The Los Angeles Unified School District will lose the stability expected under Superintendent Michelle King as she steps down to battle cancer.

Credited with raising graduation rates to 80% and seen as a consensus builder, the school board had extended her contract to 2020 in June.

Circular windows cover the exterior of the Ramon C. Cortines School of Visual and Performing Arts in Los Angeles on Nov. 12, 2008.
Los Angeles Unified School District's Cortines High for performing arts. The massive district needs a new leader after Superintendent Michelle King resigned following a cancer diagnosis. Bloomberg News

King had been on medical leave since September and announced Friday she will remain on medical leave until June 30 when she will formally retire.

“With the progression of my illness, I have made the incredibly difficult decision to retire by June 30,” King said.

Vivian Ekchian, an administrator who has been acting superintendent since October, will continue in the acting role.

King took over in January 2016 and the tides have turned on the school board that appointed her; pro-charter school advocates won a majority this year 2017. They will influence the choice of the next permanent superintendent.

King’s decision continues what has been a merry-go-round of leadership change.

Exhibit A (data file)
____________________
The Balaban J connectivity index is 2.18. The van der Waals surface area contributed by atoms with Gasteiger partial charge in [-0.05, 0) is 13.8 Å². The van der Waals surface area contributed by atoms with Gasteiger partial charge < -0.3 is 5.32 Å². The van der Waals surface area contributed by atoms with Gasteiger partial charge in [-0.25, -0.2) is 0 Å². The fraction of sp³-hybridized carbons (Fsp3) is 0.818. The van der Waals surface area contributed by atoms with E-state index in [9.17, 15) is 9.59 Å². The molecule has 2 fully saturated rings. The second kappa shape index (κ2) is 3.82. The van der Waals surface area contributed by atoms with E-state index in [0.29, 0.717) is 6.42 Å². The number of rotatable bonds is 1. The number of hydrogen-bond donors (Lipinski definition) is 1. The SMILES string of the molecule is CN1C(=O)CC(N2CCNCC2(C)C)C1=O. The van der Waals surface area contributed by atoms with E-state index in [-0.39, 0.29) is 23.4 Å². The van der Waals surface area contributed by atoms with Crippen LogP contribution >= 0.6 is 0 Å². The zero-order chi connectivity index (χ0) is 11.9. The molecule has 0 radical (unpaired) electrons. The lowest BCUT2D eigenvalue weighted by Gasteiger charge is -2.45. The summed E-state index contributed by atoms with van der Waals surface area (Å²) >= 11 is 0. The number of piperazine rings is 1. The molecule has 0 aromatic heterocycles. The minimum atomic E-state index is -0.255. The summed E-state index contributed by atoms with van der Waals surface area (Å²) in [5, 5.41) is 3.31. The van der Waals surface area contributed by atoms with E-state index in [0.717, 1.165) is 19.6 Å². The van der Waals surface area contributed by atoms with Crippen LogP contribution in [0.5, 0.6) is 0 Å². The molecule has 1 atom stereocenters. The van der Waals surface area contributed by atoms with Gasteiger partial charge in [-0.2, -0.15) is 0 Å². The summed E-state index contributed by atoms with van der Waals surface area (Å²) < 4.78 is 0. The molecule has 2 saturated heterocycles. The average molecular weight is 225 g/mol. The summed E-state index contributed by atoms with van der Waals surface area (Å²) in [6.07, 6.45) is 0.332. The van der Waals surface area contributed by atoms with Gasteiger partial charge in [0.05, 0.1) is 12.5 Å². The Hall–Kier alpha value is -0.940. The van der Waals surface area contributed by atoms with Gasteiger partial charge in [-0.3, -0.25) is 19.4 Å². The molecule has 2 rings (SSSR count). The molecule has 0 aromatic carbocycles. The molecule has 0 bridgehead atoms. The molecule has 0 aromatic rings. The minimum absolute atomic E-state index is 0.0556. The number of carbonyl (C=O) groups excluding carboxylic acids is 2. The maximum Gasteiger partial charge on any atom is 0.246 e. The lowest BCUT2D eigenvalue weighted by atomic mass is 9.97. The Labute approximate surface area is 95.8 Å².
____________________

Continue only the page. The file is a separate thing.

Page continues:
Five people have served as superintendent over the past 10 years. David Brewer, John Deasy, and Ramon Cortines preceded King and Ekchian.

LAUSD Superintendent Michelle King announced she will retire in June.
Michelle King

The district also has a relatively new chief financial officer.

Scott Price was named to the position this summer replacing Megan Reilly, who left to be Santa Clara Unified School District’s financial chief after 10 years in Los Angeles.

The district has struggled financially in recent years with enrollment declines wrought by competition with charter schools and struggles with pensions and other employee benefit costs.

Facing a deficit projected to grow to $333 million in fiscal 2017-2018, the school district formed a task force in 2015 to provide recommendations. The district used one-time revenues to close the gap in this year's budget, according to its fiscal 2017-18 budget.

King, a LAUSD alumna, rose through the ranks starting out as a middle school science teacher in 1984, then assistant principal, and principal before moving to district offices to work as an assistant superintendent under two predecessors.

“Michelle King has devoted her entire professional life to Los Angeles’ young people — and her time as superintendent has brought phenomenal progress to students across our city,” said Los Angeles Mayor Eric Garcetti.

The National Association of School Superintendents named King, who became LAUSD’s chief in January 2016, superintendent of the year.

The board will work every day to honor King’s tireless service to the district’s employees, teachers, students and families, Board Member Nick Melvoin said.

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